hi all,

i am using probe 85024A to measure DUT and notice that there is 10dB drop for the result measurement using my N9000A spectrum analyzer.

as this is a resistive probe 10:1 i am expecting a 20dB drop instead of 10dB drop.

i also realize that it's a 1Mohm impedance versus my instrument 50ohm.

how would i calculate and would expect a 10dB drop rather 20dB drop?

thanks you.

i am using probe 85024A to measure DUT and notice that there is 10dB drop for the result measurement using my N9000A spectrum analyzer.

as this is a resistive probe 10:1 i am expecting a 20dB drop instead of 10dB drop.

i also realize that it's a 1Mohm impedance versus my instrument 50ohm.

how would i calculate and would expect a 10dB drop rather 20dB drop?

thanks you.

I’ve attached the 85024A Product Overview. There are loading effects of the shunt capacitor that is used inside the 85024A at various frequencies. The graph on page 2 of the attachment is difficult to understand since the writing is small and the scale is log, but the numbers in the example can be computed. Here are the effects at two different frequencies.

At 500 MHz, Xc=1/(2pi)(F)(C), where F is 500 MHz and C is the value of the shunt capacitor used in the 85024A. So, 1/(6.28)(500 MHz)(0.7pF), so Xc or the capacitive reactance at 500 MHz of the probe itself is 455Ω.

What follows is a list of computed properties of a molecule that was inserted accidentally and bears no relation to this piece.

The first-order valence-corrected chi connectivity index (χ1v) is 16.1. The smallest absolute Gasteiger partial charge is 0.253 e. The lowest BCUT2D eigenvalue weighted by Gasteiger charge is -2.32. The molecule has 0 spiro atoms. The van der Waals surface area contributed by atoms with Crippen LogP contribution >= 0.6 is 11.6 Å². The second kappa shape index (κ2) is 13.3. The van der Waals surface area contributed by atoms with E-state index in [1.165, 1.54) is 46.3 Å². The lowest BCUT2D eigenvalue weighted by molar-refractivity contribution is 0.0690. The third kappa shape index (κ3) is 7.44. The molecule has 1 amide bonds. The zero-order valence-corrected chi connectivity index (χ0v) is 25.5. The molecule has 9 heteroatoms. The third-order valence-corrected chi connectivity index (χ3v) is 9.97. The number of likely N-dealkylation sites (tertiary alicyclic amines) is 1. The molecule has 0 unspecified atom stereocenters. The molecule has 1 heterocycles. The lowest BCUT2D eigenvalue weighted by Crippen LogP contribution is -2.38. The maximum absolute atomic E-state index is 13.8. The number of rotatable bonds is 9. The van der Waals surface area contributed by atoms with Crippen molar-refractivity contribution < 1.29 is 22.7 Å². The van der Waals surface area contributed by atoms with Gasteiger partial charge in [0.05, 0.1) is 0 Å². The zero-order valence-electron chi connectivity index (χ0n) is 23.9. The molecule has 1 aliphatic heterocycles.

The voltage drops can be calculated using the capacitive reactance value at 500 MHz when used in a 50 ohm system as (Xc/Xc+50 ohms), 455/455+50, 455/505 = 90%, where 90% of the voltage is going to the active probe. Another way of putting this is 10% of the voltage is dropped by the capacitor at 500 MHz.

Then the graph tries to illustrate what happens if the shunt capacitor value was 3 pF, the capacitive reactance at 500 MHz would be 106Ω . The graph illustrates minimal loading effects when the 85024A probe is used due to its low value shunt capacitance of 0.7 pF.

106/106+50 ohms = 68%, where 68% of the voltage is going to the active probe. Another way of putting this is 32% of the voltage is dropped by the capacitor at 500 MHz if a 3 pF capacitor was used in the 85024A.

At 2.4 GHz, Xc=1/(6.28)(2.4 GHz)(0.7pF)=94.7Ω. 94.7/94.7+50= 65.4%. 65.4% of the voltage is going to the active probe and 34.6% is dropped across the 0.7pF capacitor at 2.4 GHz.

These examples can be leveraged for different frequency measurement points.

Regards -